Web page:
9 Books We’re Reading Right Now

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November's installment of the Cut Book Club ranges from a 1980 workplace drama to the Ruth Bader Ginsburg book that came out recently. Scroll down for all the best books we're reading this month, both fiction and non. Got other recommendations? Let us know in the comments. 

1. Cartwheel by Jennifer DuBois
"People who followed the Amanda Knox case (or watched the Lifetime movie) will love this fictional take inspired by the real-life trial of a college student accused of murdering her study-abroad roommate." —Jen Gann, Senior Copy Editor 

2. Notorious RBG: The Life and Times of Ruth Bader Ginsburg by Irin Carmon and Shana Knizhnik
"RBG is badass — plain and simple. This book has been heavily hyped, and for good reason. Ginsburg is fearless and hilarious in stories about her life, including that time she made Bill Clinton cry." —Lindsay Peoples, Associate Market Editor

3. Looking at Pictures by Robert Walser
" Like wandering a tiny beautiful museum with a charming Swiss man. Want a charming Swiss man to tell you things about paintings? Sure you do." —Molly Fischer, Senior Editor

4. Lit by Mary Karr
"I know everybody is talking about Mary Karr's new memoir — but her old memoir is honestly worth revisiting. It's about writing and dealing with her alcoholism. I read it while I was quitting smoking and I know that those two addictions are NOT COMPARABLE AT ALL but she writes so eloquently about need, and about the emotional holes you try to fill in convoluted ways. It's fabulous and I've already mailed my copy to a friend." Aude White, Public Relations Associate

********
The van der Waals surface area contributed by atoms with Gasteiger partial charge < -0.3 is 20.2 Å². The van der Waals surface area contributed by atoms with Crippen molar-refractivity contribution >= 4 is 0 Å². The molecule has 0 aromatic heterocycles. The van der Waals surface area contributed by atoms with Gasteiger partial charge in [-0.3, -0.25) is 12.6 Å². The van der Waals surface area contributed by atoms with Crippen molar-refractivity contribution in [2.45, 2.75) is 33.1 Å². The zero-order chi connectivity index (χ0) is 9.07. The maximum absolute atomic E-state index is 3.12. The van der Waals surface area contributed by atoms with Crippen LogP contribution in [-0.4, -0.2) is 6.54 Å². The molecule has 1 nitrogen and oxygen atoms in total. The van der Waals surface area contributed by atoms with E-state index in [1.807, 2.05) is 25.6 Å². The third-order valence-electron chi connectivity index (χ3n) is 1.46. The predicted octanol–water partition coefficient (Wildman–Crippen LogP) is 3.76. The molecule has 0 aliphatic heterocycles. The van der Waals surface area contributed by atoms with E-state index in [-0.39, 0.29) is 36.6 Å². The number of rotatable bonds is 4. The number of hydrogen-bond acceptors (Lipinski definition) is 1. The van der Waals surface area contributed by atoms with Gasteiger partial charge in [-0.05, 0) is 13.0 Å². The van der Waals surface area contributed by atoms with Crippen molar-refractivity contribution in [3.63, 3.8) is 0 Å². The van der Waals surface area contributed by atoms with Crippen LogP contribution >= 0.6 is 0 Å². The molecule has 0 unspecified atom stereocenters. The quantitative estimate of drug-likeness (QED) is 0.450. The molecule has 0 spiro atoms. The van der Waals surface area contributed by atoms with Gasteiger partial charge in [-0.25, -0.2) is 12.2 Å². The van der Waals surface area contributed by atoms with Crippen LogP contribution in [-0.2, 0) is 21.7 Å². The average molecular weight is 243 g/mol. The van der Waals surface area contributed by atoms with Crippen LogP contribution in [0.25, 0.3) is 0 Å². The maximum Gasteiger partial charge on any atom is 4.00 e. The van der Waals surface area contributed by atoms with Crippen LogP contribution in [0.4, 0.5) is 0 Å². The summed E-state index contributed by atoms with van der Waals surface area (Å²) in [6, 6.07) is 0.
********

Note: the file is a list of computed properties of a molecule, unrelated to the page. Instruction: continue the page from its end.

5. The Heart Goes Last by Margaret Atwood
"A fun dystopian caper, it'd be the perfect book to read on the beach if it wasn't November. So, it's the perfect book to read on the couch." Jessica Roy, Senior Writer

6. Negroland by Margo Jefferson
"Part history lesson, part memoir, Negroland takes a look at the privileged black enclave in which former New York Times editor Margo Jefferson grew up. Some parts are hard to read, like the value her world placed on physical appearance and respectability politics, but it's worth the ride.Ashley Weatherford, Associate Beauty Editor 

7. Self-Help by Lorrie Moore
"Poignant short stories on the perils of womanhood, from having an affair to losing the will to fight cancer." —Leah Rodriguez, Producer 

8. Human Voices by Penelope Fitzgerald
"This 1980 novel about BBC employees during WWII kind of scratches a West Wing–type itch — lots of workplace misadventures with wry, eccentric, high-minded people serving an esteemed national institution. The crucial difference is that it's way less annoying to put yourself in Penelope Fitzgerald's hands than Aaron Sorkin's." —Molly Fischer, Senior Editor

9. City on Fire by Garth Risk Hallberg
"This book got an advance of nearly $2 million, so I feel like that was some sort of guarantee that it was going to be riveting. And so far, the intersecting tales of people in 1970s New York, all connected by a murder, is keeping me captivated on my subway ride."  —Allison Davis, Senior Writer